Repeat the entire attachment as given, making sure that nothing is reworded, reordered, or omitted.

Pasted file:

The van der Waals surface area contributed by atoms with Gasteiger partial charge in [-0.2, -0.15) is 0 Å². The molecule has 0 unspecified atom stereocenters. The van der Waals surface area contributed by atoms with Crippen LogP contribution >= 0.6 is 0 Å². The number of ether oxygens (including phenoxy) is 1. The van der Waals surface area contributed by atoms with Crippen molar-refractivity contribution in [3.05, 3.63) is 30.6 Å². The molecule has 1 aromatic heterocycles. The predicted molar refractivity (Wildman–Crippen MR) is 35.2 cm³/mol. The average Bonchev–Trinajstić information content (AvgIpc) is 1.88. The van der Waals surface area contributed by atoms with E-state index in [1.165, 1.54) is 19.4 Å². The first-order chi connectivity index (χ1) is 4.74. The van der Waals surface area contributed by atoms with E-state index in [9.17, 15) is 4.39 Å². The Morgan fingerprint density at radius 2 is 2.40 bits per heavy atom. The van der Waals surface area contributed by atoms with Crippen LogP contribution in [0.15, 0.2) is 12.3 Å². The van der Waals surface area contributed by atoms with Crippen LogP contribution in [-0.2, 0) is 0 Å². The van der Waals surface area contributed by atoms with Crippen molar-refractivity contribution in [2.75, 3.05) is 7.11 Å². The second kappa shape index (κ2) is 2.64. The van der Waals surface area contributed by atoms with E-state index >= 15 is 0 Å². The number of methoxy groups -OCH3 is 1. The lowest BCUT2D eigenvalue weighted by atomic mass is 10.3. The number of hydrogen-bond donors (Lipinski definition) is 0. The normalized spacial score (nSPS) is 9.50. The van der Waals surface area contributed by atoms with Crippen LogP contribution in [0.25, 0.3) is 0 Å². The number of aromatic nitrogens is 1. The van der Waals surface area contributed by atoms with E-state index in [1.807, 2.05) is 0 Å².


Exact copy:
The van der Waals surface area contributed by atoms with Gasteiger partial charge in [-0.2, -0.15) is 0 Å². The molecule has 0 unspecified atom stereocenters. The van der Waals surface area contributed by atoms with Crippen LogP contribution >= 0.6 is 0 Å². The number of ether oxygens (including phenoxy) is 1. The van der Waals surface area contributed by atoms with Crippen molar-refractivity contribution in [3.05, 3.63) is 30.6 Å². The molecule has 1 aromatic heterocycles. The predicted molar refractivity (Wildman–Crippen MR) is 35.2 cm³/mol. The average Bonchev–Trinajstić information content (AvgIpc) is 1.88. The van der Waals surface area contributed by atoms with E-state index in [1.165, 1.54) is 19.4 Å². The first-order chi connectivity index (χ1) is 4.74. The van der Waals surface area contributed by atoms with E-state index in [9.17, 15) is 4.39 Å². The Morgan fingerprint density at radius 2 is 2.40 bits per heavy atom. The van der Waals surface area contributed by atoms with Crippen LogP contribution in [0.15, 0.2) is 12.3 Å². The van der Waals surface area contributed by atoms with Crippen LogP contribution in [-0.2, 0) is 0 Å². The van der Waals surface area contributed by atoms with Crippen molar-refractivity contribution in [2.75, 3.05) is 7.11 Å². The second kappa shape index (κ2) is 2.64. The van der Waals surface area contributed by atoms with E-state index >= 15 is 0 Å². The number of methoxy groups -OCH3 is 1. The lowest BCUT2D eigenvalue weighted by atomic mass is 10.3. The number of hydrogen-bond donors (Lipinski definition) is 0. The normalized spacial score (nSPS) is 9.50. The van der Waals surface area contributed by atoms with Crippen LogP contribution in [0.25, 0.3) is 0 Å². The number of aromatic nitrogens is 1. The van der Waals surface area contributed by atoms with E-state index in [1.807, 2.05) is 0 Å².